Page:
Director: Shuhei Morita, Original Creator: Sui Ishida, Series Composition: Chuuji Mikasano, Character Designer: Kazuhiro Miwa,
Voice Actors and Characters
Natsuki Hanae as Ken Kaneki, Kana Hanazawa as Rize Kamishiro, Toshiyuki Toyonaga as Hideyoshi (Hide) Nagachika, Sora Amamiya as Touka Kirishima, Mamoru Miyano as Shuu Tsukiyama, Takahiro Sakurai as Uta, Sumire Morohoshi as Hinami Fueguchi, Takayuki Sugou as Yoshimura,
Reports have it that “Ghouls” roam the streets of Tokyo and are devouring humans. Nobody has seen these things and lived until a bookish college student named Ken Kaneki encounters them.
We first meet him chilling at his favourite coffee shop with his friend Hide, he sneaks quick looks at a beautiful girl sat across from him and talks about his dream of winning a date with her. It seems that he is too shy to act.
Hide mocks his friend’s guileless and naïve love and tries hitting on the silent waitress Touka but fails miserably and decides to fly the coop and leave Ken for the night. With Hide’s departure it seems that Ken’s luck takes a change as he attracts the attention of the girl. Ken discovers that her name is Rize and she is obsessed with the same writers that he is. He also discovers more, darker things about her as he hangs out with Rize and from that very moment he met her at the coffee shop his life takes a dark and ghoulish turn…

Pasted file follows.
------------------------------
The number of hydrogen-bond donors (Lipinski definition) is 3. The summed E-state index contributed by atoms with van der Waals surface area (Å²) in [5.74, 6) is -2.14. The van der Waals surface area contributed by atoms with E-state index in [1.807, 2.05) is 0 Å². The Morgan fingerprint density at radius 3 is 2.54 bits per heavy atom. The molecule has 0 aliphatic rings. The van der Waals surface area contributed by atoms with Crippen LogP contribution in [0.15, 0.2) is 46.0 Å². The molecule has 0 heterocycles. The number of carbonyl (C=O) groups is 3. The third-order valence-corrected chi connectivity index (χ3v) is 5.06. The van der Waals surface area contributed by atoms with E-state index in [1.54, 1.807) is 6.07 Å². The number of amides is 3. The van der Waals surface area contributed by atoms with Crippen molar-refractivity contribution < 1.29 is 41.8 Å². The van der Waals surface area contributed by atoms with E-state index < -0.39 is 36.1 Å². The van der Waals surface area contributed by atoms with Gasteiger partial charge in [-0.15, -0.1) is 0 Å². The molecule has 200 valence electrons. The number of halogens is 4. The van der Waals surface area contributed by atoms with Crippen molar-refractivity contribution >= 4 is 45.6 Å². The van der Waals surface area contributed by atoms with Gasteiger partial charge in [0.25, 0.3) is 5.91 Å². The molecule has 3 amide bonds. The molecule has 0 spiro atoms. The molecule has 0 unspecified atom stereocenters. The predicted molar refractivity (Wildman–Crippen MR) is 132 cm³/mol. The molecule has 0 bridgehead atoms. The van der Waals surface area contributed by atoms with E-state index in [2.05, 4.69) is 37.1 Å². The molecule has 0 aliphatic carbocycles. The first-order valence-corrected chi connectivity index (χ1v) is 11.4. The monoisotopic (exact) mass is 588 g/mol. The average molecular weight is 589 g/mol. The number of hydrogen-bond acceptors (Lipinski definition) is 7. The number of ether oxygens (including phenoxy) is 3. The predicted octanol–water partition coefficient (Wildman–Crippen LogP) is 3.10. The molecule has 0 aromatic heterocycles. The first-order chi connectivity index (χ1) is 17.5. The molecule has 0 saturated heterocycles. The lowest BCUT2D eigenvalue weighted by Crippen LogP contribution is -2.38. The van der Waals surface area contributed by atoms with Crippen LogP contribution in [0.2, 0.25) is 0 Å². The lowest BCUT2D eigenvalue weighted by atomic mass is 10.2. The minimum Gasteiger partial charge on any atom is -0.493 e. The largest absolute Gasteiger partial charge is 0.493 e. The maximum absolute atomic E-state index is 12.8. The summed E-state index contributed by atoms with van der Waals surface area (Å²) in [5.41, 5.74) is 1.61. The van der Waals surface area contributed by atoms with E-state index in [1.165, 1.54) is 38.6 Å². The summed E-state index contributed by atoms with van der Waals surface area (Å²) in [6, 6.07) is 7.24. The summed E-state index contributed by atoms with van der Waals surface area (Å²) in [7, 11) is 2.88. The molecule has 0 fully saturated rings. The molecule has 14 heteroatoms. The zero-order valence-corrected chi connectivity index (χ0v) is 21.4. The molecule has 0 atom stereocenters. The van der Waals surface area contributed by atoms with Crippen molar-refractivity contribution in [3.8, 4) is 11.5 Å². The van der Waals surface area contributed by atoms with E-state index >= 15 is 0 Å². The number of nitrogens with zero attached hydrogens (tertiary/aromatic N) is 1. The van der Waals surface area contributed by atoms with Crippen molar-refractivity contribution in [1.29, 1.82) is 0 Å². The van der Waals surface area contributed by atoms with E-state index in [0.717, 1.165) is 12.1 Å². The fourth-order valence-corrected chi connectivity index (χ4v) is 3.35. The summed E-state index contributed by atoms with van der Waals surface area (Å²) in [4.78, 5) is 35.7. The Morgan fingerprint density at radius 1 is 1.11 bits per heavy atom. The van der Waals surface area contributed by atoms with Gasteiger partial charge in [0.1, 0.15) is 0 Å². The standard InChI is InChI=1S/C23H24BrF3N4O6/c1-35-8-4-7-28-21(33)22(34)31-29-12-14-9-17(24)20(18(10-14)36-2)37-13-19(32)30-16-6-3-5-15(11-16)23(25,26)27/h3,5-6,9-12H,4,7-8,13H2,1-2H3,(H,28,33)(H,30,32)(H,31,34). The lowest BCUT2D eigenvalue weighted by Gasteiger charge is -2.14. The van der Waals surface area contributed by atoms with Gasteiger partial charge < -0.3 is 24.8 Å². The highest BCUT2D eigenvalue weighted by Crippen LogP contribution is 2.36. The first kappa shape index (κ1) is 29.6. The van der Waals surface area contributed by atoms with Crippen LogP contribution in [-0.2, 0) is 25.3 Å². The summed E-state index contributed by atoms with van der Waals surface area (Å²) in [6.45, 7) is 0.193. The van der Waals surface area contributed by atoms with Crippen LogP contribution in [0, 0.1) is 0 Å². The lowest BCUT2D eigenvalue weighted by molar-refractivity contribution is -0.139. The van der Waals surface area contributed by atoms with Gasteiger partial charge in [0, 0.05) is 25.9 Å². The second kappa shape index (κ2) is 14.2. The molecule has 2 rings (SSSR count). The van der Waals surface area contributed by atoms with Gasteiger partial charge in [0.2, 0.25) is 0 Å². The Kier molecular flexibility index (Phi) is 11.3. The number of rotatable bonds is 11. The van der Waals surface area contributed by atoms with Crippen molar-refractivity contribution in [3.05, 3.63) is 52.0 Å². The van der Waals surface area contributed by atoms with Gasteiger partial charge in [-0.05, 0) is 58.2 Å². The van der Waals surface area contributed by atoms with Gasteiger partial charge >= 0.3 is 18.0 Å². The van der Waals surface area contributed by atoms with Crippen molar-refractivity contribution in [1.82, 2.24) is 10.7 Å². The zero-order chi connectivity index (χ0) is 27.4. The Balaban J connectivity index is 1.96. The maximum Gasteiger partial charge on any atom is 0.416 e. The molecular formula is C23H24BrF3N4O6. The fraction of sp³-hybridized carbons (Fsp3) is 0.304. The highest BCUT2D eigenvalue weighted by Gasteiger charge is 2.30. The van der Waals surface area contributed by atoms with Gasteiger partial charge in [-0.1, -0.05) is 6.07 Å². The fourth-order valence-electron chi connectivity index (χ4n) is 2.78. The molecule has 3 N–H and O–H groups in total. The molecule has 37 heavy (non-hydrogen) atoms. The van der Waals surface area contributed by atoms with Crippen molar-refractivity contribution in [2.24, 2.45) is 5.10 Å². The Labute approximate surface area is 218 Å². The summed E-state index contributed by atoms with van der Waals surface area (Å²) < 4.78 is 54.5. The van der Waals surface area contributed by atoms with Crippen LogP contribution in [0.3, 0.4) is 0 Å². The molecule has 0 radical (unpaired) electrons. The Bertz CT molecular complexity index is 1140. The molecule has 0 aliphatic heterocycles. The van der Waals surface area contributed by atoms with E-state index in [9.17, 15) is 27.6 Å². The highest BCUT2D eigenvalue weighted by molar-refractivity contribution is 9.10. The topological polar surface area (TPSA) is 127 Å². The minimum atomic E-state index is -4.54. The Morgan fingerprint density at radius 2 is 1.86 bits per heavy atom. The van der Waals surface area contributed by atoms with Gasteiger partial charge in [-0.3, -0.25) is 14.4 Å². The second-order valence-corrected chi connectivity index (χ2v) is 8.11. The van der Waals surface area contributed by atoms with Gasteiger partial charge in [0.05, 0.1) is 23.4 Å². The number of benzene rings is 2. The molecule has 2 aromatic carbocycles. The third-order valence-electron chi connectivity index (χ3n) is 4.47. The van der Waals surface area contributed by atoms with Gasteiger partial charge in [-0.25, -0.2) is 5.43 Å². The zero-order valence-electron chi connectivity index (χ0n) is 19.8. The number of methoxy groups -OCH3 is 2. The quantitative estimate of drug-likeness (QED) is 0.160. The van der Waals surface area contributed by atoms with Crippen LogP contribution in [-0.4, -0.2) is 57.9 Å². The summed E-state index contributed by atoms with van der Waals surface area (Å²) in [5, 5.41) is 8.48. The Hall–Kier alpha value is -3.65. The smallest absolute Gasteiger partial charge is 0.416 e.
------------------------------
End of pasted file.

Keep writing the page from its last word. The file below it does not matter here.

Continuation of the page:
Tokyo Ghoul comes from Studio Pierrot and the director is Suhei Morita who is most famous for his work on the omnibus movie Short Peace which was nominated for an Oscar in the best animated short category. They pull out the stops with an animation that is vibrant, bright and colourful like the blood that pulses out of the torn and shredded bodies of ghoul victims and a great set of characters and strong writing and world creation that promises a lot of meat for the viewer to get their teeth into.
The story takes place in contemporary Tokyo. It is recognisable, a place of cafes and college but this Tokyo is one where ghouls roam the streets and everybody knows about it and aren’t sure how to deal with it. News of the ghoul’s presence is all over the airwaves and in episode one, newscasters and guests discuss the problems of ghouls and we find out that the government are investigating them. I guess people just have to deal with it like a troublesome social group such as yakuza – if you know you’re on the same side of the road as a ghoul, cross over and try not to attract their attention.
Problem is, nobody quite knows what these creatures look like and that’s because people who encounter ghouls ends up getting eaten. Ghouls look like us, although once they reveal their true form, a powered up form of the human physique, the major giveaway is a kagune, a “predatory organ that functions as weapons and claws”.